Only joking, but his analysis of the disappearing bees is quite interesting. He rounds off with:
We pride ourselves for living in a society in which we freely decide about things that matter. However, we are constantly in the position of having to decide about matters that will fundamentally affect our lives, but without a proper foundation in knowledge. This is frustrating: although we know that it all depends on us, we cannot predict the consequences of our acts. We are not impotent but - quite the contrary - omnipotent, without being able to determine the scope of our powers. While we cannot gain full mastery over our biosphere, it is in our power to derail it, to disturb its balance so that it will run amok, swiping us away in the process.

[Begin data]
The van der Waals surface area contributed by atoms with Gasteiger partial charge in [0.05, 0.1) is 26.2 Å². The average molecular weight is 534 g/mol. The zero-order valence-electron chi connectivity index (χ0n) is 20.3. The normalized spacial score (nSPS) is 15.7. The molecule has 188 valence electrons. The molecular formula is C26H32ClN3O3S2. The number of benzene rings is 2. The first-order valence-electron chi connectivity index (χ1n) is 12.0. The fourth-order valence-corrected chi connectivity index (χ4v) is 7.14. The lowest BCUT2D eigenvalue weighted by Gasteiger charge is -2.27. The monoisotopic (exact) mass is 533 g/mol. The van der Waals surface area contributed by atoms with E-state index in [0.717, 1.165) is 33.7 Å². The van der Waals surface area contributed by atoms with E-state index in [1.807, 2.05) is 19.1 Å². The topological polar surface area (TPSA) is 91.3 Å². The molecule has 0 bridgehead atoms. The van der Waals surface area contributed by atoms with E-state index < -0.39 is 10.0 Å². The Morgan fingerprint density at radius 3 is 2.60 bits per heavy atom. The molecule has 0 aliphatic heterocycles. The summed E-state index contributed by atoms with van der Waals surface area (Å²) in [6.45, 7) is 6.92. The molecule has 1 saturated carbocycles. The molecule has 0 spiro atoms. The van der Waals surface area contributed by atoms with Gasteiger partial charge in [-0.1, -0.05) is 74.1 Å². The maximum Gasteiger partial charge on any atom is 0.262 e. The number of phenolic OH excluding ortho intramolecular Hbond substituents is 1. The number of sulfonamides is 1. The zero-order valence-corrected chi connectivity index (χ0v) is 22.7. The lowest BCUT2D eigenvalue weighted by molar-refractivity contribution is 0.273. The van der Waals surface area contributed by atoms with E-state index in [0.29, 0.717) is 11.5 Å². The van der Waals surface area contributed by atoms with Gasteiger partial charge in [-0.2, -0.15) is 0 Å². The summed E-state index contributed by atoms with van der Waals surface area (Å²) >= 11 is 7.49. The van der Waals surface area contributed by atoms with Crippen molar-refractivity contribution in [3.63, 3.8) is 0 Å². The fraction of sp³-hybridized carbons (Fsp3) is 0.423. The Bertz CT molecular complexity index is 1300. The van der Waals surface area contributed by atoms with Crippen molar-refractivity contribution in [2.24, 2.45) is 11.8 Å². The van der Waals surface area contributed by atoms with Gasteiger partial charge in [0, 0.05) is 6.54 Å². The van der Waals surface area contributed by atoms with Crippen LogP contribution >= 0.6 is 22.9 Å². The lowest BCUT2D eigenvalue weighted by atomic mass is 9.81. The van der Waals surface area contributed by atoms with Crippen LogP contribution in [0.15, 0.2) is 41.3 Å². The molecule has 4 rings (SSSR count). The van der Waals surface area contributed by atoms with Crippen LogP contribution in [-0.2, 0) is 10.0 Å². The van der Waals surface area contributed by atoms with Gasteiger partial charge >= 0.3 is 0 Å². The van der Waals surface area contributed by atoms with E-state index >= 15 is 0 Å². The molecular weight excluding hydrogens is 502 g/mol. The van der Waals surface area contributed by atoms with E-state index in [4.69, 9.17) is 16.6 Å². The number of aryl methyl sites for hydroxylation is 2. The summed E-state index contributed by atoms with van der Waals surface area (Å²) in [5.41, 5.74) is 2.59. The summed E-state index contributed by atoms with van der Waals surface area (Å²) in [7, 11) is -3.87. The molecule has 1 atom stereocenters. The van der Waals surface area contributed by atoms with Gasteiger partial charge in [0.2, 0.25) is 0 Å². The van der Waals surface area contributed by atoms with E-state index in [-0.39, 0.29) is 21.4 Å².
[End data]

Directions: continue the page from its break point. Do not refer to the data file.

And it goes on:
Excellent! That paragraph says more to me about environmentalism than the entire legion of eco-babblers and save-the-whalers have managed in the past thirty years. This is what philosophy is about, for me. The best way to approach any subject is obliquely: that way you avoid dogmatism, the queasy sense that you are being preached at. Approaching a subject from a philosophical viewpoint allows a much deeper understanding.
it's a pity that so much British philosophical tradition seems so afraid of allowing any practical application. It seems happier to sink into ever deeper abstraction.